Category Archives: Great Hikes

Memories of Katahdin

Katahdin - June 1978

Katahdin – June 1978

Before the Appalachian Trail became too darned famous for its own good, in June 1978 my buddy Bob and I hatched a plan to take the overnight train from Montreal to Portland and get off in Greenville, Maine. From there we could get to Monson on the Appalachian Trail and hike north about 100 miles to Mt. Katahdin, where it was possible to return on the homeward bound train. A nice simple plan to go for a long hike in the woods, and with no need for a car or a ride to get there.

logs, bogs, and frogs

logs, bogs, and frogs

The only real difficulty here was hiking the 100 miles through the woods, carrying 10 days supplies. The food bag was so big it was astounding to see, and I think we even had extra food; however we ate it all and still lost a fair bit of weight during the trip. Later on I heard from various “authorities” that the Monson to Katahdin section is the absolute toughest part of the entire AT. When we arrived, worn out, at Baxter State Park, it was raining to beat hell, and freezing cold. This after a week of sweltering heat and horse flies as big as horses. At least there were no flies on Katahdin.

moose alert

moose alert

We existed on the remains of the food for two days, and when we finally got a break in the weather we had nothing left to eat but the crumbs of trail mix down at the bottom of the baggie. But off we went to bag the peak. We’d heard it was a tough climb, but it was ridiculous in the wintry conditions. We got to the  upper bits, half frozen and weak from hunger, only to have a swirling fog blow in and obscure everything. Plus it was snowing lightly. Considering our weakened state, and the prospect of having to negotiate an infamous knife edge ridge to reach the peak, we regretfully called it a day. We saw no one that I can remember. It was beautiful.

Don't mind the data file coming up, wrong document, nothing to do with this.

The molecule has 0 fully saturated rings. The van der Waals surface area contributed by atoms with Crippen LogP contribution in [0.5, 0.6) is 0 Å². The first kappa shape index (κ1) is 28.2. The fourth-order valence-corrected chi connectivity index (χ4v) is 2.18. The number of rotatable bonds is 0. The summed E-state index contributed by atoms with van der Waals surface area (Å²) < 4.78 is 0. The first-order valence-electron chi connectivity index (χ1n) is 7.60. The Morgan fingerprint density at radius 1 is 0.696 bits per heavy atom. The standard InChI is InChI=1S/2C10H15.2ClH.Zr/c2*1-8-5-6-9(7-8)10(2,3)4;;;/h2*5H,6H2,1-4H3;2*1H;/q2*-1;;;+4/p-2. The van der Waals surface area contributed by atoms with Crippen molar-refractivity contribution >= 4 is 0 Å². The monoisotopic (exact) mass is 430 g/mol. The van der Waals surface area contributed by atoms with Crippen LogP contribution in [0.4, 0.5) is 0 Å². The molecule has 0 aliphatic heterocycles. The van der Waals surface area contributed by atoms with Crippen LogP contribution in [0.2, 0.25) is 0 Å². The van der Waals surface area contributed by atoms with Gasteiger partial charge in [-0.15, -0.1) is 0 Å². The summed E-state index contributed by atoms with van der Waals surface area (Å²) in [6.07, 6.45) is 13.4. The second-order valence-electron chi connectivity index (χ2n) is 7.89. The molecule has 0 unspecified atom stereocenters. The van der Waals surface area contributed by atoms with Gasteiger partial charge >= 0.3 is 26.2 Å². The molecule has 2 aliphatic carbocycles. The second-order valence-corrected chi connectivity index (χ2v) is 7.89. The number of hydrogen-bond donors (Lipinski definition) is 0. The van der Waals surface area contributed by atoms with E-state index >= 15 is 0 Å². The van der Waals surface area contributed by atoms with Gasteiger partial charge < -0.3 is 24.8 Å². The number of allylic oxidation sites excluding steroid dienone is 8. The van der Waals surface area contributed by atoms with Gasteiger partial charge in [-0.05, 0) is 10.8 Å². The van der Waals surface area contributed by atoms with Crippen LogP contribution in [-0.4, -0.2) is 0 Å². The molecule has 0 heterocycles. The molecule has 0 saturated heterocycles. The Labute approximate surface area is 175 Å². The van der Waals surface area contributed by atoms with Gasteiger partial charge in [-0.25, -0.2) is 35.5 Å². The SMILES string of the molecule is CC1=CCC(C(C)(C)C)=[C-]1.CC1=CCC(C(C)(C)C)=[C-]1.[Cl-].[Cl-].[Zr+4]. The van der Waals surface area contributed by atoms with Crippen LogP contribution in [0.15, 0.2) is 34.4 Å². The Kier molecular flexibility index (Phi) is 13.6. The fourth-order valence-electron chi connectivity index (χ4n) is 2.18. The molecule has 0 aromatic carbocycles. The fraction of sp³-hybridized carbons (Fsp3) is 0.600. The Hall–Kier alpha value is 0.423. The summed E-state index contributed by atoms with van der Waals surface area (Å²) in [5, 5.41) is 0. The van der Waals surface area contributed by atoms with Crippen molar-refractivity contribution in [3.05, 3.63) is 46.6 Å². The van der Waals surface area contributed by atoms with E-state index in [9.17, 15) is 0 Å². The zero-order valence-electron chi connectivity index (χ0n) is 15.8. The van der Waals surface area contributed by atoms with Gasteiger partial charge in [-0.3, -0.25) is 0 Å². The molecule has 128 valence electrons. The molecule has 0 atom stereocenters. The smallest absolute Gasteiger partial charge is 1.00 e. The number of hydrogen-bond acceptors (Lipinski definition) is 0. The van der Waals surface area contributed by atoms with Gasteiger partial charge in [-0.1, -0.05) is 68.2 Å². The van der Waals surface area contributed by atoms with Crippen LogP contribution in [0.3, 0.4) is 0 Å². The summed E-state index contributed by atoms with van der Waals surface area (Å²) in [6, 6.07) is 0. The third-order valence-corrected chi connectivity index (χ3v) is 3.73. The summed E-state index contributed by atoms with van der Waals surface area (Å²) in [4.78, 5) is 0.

starved and frozen in June

starved and frozen in June

Recently Katahdin has been in the news due to a minor uproar over the fact that some self righteous AT speed running “hero” got a $200 fine for creating a disturbance and drinking champagne with a party of friends to celebrate his conquest of the entire AT by the act of running it in record time. All I can say is, I’m glad I didn’t see him when we were there. Lucky for him too, or he would have got a Royal Canadian ass kicking before being tossed down a cliff.

the warning sign at the north end. we started at the south end, no sign there.

the warning sign at the north end. we started at the south end, no sign there.

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The End of Summer

Things end, like summer, and jobs. Summer’s not quite over, but it soon will be. The job, it’s over, for now they say…

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Soon ducks will be heading off, but not this duck: I found it today in a thrift shop for $2. It’s nothing special but I’m always looking for one, it’s an item I collect for some reason unknown. No typewriters of late – except common ones like Smith Corona Classic 12’s.IMGP9221

This summer saw us back in the Canadian Rockies, a place dear to my heart. Once again we went to look at Lake Louise. Of course it never changes, or rather it changes at a glacial pace. This time I took a picture, but also took the time to do a small watercolour sketch. Note how realistic it is! Quiz: which is the sketch, and which one is the photograph?sk001-001IMGP1308

If you ever have a chance to see this place, be sure to go for tea at one of the two teahouses that can be reached by hiking for several hours. Tea never tasted better.

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Adirondack Dreams

on the summit of Mt Marcy, NY

on the summit of Mt Marcy, NY

1-adirondack

Adirondack chairs

Adirondack chairs

 

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Reality & Plan B

A further word here about the latest typewriter: a Commodore. Wow, what a great machine! It is in fact a rebranded Consul 221. Czechoslovakian made. Oddly enough I’m also working on a wonderful old Czechoslovakian viola I picked up on my vacation at an “antique” mall (aka large junk shop). Those Czechs know how to make stuff. I have decided to call this typewriter “The Honorary Consul”,  which is fitting in view of the 25 or so Graham Greene novels that have appeared around the house since January when my wife decided to read all the books Mr. Greene wrote. She has done so, I have gamely attempted to follow suit but have so far read only 4 or 5. Well, I never planned to read them all anyhow.

the ‘Honorary Consul’ (typewriter)

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Candy Apple Kodak

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